Disclosure—Drafting, Filing and SEC Review

Full and fair disclosure of material information, enabling an investor to make an in- formed choice whether to invest in a company, is the bedrock legal principle underpinning the regulation of the U.S. securities markets. The same is true of the initial public offering process. The offering prospectus is drafted with great care and receives intense attention because it is the primary disclosure document in the IPO.

The offering prospectus is part of the registration statement and contains a detailed description of the company and its business. It serves multiple purposes. The underwrit- ers and the company use the preliminary prospectus, as it is called until near the end of the process, to market the offering to potential investors. The underwriters will also base the initial investor presentations for the road show on the disclosure in the preliminary prospectus, and the road show presentation must be consistent with the preliminary pro- spectus. Although the company tells its “story” in the preliminary prospectus, it is also the disclosure document that disgruntled investors may base a securities law claim on if it contains inaccuracies or suffers from misleading omissions.

The company files with the SEC a complete registration statement, which includes the preliminary prospectus but excludes a limited set of information relating to the final offering price per share for the IPO. Typically, the majority of the SEC’s comments on the registration statement will concern aspects of the disclosure in the prospectus.

Drafting the prospectus and the registration statement takes a tremendous and patient effort from the working group, as well as various parties whose input may be required to make the disclosure accurate and complete. Company counsel and management typically collaborate on the first draft of the registration statement during the weeks leading up to the first drafting session of the IPO working group and distribute it in advance of the first working group meeting so that members have an opportunity to read, analyze and for- mulate a response to it. The IPO working group (management, underwriters and counsel) then meets in drafting sessions to discuss, and provide comments to, the draft registration statement. The drafting sessions are usually held weekly in the beginning and then more often toward the end of the process as the time for filing of the initial registration statement with the SEC approaches. Revising the registration statement involves a substantial time commitment from the working group, who must frequently negotiate language to reconcile the sometimes countervailing goals of accurate, balanced disclosure (legal protection) and wording that will enable the underwriters to successfully convey the company’s compelling attributes to potential investors (marketing).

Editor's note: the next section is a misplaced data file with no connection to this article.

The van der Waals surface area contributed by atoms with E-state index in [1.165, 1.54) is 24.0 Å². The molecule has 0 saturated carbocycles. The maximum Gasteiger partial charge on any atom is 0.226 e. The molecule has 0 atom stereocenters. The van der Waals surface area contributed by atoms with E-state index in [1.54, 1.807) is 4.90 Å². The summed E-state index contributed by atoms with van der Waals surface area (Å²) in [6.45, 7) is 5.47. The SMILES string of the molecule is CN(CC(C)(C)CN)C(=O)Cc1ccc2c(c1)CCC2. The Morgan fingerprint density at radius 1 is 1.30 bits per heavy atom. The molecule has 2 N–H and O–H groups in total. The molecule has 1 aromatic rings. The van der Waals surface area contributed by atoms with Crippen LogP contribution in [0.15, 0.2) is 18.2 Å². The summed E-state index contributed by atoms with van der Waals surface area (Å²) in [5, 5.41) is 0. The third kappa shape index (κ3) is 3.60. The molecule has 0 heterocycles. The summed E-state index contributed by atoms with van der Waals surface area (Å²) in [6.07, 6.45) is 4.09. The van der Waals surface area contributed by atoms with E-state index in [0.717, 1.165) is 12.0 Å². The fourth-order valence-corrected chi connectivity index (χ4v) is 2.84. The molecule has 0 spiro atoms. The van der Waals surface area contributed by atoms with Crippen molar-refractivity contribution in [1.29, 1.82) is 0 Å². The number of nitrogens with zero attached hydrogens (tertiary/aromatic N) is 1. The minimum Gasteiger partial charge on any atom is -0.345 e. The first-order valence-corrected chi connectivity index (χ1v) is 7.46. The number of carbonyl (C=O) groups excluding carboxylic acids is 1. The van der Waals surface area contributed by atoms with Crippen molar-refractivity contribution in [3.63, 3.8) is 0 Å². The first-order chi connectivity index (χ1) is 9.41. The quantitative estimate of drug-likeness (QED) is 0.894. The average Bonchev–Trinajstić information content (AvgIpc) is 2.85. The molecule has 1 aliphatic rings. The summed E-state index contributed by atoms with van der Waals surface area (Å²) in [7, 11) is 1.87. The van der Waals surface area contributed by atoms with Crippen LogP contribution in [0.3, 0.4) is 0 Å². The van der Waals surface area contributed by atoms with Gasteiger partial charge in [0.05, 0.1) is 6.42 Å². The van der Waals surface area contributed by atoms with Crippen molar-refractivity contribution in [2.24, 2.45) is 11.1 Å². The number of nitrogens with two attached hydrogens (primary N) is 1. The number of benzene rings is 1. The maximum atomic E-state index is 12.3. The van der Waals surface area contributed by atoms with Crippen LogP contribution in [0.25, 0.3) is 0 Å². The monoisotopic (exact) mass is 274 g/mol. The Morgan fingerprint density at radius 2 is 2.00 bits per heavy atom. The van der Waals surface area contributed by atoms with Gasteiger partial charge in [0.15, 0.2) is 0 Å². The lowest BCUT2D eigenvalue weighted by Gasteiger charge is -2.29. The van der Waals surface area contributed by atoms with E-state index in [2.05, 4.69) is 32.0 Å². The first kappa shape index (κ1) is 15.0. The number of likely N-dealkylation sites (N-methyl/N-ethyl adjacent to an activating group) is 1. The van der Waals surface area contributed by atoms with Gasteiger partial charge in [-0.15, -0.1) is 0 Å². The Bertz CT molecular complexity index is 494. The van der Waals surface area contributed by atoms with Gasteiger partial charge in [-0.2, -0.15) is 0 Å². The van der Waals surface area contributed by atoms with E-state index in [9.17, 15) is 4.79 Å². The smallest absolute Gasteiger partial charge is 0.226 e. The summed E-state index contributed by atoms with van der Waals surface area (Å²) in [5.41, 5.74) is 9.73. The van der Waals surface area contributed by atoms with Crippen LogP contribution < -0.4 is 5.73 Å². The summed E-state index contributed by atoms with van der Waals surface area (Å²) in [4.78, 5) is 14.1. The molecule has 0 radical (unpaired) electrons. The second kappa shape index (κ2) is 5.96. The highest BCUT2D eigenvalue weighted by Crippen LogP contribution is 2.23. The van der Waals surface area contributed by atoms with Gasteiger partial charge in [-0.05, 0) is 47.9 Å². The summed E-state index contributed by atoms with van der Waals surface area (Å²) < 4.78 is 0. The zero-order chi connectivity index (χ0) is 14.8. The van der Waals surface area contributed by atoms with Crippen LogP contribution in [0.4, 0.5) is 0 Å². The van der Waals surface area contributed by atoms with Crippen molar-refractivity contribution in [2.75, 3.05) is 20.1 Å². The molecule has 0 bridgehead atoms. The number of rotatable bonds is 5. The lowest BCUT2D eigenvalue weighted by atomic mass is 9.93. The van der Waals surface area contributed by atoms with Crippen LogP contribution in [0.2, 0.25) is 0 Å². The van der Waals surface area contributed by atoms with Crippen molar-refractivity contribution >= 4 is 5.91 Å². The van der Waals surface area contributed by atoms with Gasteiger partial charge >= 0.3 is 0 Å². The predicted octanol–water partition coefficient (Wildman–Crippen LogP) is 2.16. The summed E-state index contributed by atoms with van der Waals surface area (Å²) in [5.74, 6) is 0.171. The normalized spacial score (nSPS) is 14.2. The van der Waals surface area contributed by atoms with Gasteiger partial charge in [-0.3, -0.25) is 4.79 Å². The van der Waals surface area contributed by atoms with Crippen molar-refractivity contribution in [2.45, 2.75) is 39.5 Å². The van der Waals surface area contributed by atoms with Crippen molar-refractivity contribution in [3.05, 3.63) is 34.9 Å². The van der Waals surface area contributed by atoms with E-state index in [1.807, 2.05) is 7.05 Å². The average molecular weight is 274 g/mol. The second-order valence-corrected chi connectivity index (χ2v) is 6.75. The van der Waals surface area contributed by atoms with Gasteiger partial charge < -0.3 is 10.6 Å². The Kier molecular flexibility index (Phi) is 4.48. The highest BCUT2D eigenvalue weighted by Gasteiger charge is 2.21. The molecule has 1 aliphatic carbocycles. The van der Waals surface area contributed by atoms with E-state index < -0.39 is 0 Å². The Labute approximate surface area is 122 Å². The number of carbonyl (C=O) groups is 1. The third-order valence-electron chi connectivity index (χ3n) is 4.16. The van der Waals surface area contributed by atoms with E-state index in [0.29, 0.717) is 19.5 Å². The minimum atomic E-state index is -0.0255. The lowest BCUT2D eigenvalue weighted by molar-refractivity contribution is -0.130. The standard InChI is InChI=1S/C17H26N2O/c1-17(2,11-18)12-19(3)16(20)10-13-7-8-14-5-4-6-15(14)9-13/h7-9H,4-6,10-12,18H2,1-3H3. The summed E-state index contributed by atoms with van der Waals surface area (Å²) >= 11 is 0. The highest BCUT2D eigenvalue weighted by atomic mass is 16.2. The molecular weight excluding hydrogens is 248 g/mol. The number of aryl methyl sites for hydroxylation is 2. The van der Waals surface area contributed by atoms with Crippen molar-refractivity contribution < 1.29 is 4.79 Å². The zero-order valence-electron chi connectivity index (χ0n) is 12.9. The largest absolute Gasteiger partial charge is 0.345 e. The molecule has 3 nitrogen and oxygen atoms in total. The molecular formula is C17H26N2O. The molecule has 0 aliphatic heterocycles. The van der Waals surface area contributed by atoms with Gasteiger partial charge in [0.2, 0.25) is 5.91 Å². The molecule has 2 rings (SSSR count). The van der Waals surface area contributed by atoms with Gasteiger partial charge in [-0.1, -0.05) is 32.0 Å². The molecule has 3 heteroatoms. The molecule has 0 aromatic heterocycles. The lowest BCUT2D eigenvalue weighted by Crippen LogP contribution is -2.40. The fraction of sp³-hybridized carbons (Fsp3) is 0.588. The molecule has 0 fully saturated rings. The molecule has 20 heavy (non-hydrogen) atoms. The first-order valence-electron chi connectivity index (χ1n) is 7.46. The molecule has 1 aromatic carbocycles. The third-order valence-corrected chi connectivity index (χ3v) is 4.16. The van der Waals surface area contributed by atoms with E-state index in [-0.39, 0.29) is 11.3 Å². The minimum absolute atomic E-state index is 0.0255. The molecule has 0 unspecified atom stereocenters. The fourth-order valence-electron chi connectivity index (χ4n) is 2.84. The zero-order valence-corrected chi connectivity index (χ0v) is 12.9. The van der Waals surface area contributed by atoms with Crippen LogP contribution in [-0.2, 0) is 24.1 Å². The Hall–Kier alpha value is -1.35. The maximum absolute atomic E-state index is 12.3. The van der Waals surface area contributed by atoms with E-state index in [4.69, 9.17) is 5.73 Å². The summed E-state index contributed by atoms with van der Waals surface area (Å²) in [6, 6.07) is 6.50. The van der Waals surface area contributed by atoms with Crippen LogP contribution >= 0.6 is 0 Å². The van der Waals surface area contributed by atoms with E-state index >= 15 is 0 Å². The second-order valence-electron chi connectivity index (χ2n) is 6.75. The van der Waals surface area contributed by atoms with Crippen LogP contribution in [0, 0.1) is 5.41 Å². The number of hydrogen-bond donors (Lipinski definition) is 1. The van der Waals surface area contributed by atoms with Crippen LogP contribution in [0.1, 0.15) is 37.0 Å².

Once the drafting process is complete, the company files the registration statement with the SEC. The SEC reviews the business, legal, accounting and other aspects of the reg- istration statement to determine if it complies with the applicable disclosure requirements set forth in federal securities laws and regulations. The SEC provides initial written com- ments to the company approximately 30 days after receiving the registration statement. The working group then discusses proposed responses to the comments and prepares a comment response letter. The registration statement and prospectus typically are amended and re-filed to update information and reflect the changes required in response to the SEC’s comments. This comment and comment response process may go through several itera- tions before the SEC is satisfied that its concerns have been met.

Once the revisions are complete, the company is in a position to print copies of the pre- liminary prospectus contained in the registration statement for use in the marketing road show with potential investors. When the road show concludes, the company asks the SEC to declare the registration statement “effective” and the underwriters and the company agree on a price at which the company’s stock will be sold to the public. The company adds the pricing information and any other necessary updates to the prospectus (including any changes that may have resulted from the actual offering price varying from the anticipated price set forth in the preliminary prospectus). The resulting document is the final prospec- tus that the company files with the SEC.


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